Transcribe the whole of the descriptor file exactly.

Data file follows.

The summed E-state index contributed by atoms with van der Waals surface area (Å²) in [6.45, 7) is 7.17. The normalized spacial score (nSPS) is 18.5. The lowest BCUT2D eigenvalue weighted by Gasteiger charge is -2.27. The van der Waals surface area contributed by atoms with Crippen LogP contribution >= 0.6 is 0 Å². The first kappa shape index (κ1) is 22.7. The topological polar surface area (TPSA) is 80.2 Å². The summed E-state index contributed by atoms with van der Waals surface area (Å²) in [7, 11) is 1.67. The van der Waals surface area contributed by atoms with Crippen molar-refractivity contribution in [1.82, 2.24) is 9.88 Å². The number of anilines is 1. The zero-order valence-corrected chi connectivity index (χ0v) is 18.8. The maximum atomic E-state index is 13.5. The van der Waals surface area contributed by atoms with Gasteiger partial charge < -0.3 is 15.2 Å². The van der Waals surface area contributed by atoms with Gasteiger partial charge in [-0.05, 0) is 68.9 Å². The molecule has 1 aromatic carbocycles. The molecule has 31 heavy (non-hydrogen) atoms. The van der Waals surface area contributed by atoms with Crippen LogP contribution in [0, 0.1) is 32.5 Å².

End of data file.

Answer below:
The summed E-state index contributed by atoms with van der Waals surface area (Å²) in [6.45, 7) is 7.17. The normalized spacial score (nSPS) is 18.5. The lowest BCUT2D eigenvalue weighted by Gasteiger charge is -2.27. The van der Waals surface area contributed by atoms with Crippen LogP contribution >= 0.6 is 0 Å². The first kappa shape index (κ1) is 22.7. The topological polar surface area (TPSA) is 80.2 Å². The summed E-state index contributed by atoms with van der Waals surface area (Å²) in [7, 11) is 1.67. The van der Waals surface area contributed by atoms with Crippen molar-refractivity contribution in [1.82, 2.24) is 9.88 Å². The number of anilines is 1. The zero-order valence-corrected chi connectivity index (χ0v) is 18.8. The maximum atomic E-state index is 13.5. The van der Waals surface area contributed by atoms with Gasteiger partial charge < -0.3 is 15.2 Å². The van der Waals surface area contributed by atoms with Gasteiger partial charge in [-0.05, 0) is 68.9 Å². The molecule has 1 aromatic carbocycles. The molecule has 31 heavy (non-hydrogen) atoms. The van der Waals surface area contributed by atoms with Crippen LogP contribution in [0, 0.1) is 32.5 Å².